post9 - Society vs Environment: Frequently Asked Questions

Society vs Environment: Frequently Asked Questions

Global warming or climate change have been the source of many questions from the public and scientists. Today, the Community Environmental Center will answer some of the most frequently asked questions relating to global warming and climate change.

What is global warming?

Global warming refers to the fact that the temperature of the planet has been increasing since the Industrial Revolution. It has already increased by about 0.8 degrees Celsius or1.4 degrees Fahrenheit and is expected to increase with another 0.3 to 0.7 degrees Celsius by 2035.

What is the difference between global warming and climate change?

Global warming refers to the warming of the earth. Climate change is the broader term that includes global warming but also refers to other changes that are taking place on our planet. Things like rising sea level, faster melting of ice, changing blooming times and seasons shifting are all part of climate change and a result of global warming.

What causes global warming?

Gases like carbon dioxide and methane are the main causes. These gases exist on earth naturally and are the reason why humans can live on earth. These gases trap heat in the atmosphere to make the planet warm enough to sustain human life. However, because of too much of these gases being produced through human activity like the burning of fossil fuels and the raising of livestock, the earth is becoming too hot. Higher temperatures may make living on earth less ideal or eventually even impossible for humans and animals.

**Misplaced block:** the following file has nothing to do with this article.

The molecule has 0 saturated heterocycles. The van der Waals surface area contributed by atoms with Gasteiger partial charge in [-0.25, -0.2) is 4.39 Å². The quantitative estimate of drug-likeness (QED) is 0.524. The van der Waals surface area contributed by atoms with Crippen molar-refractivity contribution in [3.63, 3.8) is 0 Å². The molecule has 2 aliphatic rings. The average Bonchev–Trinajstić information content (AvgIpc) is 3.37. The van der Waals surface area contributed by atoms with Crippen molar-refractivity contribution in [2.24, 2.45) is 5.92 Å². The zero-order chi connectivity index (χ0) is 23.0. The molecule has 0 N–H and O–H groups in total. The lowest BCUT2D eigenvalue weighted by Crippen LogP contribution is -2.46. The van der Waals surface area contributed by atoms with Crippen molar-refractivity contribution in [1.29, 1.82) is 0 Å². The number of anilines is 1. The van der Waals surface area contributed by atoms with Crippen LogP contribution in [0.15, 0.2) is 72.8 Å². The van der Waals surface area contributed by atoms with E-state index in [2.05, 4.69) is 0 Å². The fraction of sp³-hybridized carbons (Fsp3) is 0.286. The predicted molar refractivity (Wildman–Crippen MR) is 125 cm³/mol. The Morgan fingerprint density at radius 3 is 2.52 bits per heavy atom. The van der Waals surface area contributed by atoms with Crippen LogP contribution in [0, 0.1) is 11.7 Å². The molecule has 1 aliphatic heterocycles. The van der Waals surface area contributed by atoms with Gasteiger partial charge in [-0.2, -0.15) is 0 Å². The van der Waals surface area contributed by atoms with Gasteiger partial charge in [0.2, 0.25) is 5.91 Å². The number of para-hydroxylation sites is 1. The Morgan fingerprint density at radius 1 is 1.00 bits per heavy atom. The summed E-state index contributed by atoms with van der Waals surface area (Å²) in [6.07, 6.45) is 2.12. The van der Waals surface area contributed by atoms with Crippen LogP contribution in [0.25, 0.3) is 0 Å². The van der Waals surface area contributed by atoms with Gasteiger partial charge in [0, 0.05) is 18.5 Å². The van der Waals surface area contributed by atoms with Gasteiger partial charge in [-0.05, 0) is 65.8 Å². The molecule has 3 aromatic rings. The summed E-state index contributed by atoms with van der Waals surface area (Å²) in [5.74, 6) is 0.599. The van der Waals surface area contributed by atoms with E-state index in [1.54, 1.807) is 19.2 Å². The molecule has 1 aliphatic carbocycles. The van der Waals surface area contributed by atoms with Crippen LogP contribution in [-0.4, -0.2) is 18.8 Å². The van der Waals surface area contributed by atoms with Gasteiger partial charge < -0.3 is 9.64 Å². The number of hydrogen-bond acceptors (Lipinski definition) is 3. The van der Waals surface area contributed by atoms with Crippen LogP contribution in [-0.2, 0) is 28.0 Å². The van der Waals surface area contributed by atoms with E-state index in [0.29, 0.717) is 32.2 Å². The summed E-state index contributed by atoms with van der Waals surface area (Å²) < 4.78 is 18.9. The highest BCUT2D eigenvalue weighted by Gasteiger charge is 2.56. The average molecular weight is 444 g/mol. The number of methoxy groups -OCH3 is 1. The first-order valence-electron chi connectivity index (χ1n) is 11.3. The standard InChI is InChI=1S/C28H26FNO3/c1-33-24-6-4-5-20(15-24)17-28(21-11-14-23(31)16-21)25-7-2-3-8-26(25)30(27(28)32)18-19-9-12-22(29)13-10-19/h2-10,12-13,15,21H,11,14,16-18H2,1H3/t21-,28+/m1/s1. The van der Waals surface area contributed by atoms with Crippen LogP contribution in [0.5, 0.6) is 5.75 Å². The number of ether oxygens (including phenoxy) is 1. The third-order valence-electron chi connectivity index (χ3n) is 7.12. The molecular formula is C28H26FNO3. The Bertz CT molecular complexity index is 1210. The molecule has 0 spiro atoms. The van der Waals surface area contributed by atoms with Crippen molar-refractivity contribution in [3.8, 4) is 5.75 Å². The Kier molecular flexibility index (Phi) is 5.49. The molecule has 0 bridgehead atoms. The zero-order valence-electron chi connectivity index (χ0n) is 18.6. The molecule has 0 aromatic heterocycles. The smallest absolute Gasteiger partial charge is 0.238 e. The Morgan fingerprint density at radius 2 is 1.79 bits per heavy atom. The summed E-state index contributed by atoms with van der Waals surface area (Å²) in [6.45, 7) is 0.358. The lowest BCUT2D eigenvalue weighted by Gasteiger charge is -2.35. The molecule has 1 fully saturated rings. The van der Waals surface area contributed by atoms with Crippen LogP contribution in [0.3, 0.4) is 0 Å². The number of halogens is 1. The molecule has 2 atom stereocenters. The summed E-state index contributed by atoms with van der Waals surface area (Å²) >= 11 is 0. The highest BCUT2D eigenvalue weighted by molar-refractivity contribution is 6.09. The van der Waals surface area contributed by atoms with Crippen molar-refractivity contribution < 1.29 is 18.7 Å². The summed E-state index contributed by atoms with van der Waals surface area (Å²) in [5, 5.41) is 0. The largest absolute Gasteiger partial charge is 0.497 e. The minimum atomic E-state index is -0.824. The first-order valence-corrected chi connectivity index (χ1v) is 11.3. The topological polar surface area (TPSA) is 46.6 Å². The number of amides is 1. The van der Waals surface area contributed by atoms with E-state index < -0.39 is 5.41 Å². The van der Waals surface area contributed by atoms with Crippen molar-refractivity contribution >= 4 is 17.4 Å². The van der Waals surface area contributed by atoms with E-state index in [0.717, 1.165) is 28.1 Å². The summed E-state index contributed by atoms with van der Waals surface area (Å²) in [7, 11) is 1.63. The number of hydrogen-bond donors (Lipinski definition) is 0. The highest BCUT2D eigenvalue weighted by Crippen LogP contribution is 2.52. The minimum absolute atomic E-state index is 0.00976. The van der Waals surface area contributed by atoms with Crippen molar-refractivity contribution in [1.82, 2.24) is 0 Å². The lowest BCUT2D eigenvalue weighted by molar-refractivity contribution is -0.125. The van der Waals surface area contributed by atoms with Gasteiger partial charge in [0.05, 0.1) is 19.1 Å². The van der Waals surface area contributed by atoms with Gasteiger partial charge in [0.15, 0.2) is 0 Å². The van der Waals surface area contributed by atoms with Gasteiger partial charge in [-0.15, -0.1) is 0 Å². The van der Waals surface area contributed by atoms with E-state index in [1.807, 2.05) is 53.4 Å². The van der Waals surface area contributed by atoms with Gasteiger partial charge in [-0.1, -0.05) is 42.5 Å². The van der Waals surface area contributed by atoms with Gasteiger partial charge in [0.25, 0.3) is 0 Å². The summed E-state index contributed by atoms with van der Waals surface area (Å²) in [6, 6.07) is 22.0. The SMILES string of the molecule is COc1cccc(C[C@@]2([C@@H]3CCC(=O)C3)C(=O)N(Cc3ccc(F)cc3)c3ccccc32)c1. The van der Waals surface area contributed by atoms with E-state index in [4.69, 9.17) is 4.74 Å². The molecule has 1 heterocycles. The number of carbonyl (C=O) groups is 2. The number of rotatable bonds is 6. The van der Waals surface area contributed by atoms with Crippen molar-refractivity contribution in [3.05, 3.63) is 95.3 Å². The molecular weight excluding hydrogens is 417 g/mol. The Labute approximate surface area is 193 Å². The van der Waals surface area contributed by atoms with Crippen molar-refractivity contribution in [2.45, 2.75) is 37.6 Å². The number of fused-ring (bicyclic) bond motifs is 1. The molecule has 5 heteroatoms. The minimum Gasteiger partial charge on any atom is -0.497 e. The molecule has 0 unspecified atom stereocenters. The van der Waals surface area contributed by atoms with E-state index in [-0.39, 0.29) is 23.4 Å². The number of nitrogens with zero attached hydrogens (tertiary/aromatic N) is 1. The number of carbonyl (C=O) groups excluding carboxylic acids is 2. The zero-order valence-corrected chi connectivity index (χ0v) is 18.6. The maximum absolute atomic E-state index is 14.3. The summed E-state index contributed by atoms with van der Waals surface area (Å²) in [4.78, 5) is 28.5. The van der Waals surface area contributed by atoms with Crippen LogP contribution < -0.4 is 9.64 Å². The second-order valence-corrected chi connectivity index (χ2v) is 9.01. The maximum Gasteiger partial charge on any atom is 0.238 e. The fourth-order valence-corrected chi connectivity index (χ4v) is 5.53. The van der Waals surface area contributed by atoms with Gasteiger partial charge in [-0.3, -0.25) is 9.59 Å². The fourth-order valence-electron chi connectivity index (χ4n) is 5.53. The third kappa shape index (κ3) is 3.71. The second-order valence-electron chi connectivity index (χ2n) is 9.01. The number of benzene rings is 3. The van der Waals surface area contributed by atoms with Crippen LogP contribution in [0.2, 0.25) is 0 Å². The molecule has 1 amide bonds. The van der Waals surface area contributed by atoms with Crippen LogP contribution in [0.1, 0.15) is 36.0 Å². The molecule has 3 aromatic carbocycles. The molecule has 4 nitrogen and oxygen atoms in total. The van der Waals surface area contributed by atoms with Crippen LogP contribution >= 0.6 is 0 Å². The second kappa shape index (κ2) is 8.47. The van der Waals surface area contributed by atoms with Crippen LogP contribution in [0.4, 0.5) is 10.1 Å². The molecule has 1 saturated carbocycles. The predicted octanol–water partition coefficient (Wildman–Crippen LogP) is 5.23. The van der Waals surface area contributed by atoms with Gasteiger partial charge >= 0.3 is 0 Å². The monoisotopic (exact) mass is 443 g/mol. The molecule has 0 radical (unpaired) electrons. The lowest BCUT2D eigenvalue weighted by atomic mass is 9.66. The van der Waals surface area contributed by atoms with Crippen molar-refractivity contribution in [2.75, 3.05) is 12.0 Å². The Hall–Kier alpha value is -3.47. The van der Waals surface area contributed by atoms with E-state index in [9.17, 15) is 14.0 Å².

What do rising sea levels have to do with it?

Global warming is causing warmer water temperatures which mean the water is expanding and the oceans are actually starting to take up more space. It is also causing glaciers and ice sheets to melt faster than they should and this leads to an increase in runoff from the polar lands which raises the sea level. This process may be a slow one, but it is faster than is ideal if you look at the bigger picture. Higher sea levels and warmer oceans increase the risk of coastal flooding and hurricanes.

Why are we told to eat less meat?

Raising livestock releases carbon dioxide and methane. Methane is produced through livestock’s digestion process as well as well as through livestock manure. The greenhouse gases released into the atmosphere by livestock makes up 14% of the US agricultural sector. So, by eating less meat, the demand for livestock will decrease and with it the production of greenhouse gases. Unfortunately, the population is growing at a staggering rate and more and more people want meat. This is why environmentalists are promoting vegetarian or vegan diets or at least asking people to consume fewer livestock products.

What is a carbon footprint?

A carbon footprint is the amount of carbon that a person, group, business, etc. produce or emit. Many activities lead to this including the burning of fossil fuels.

How can I reduce my carbon footprint?

There are many things that you can do to live more green. Use less energy, eat less meat, use less water, use energy-saving devices, recycle, etc.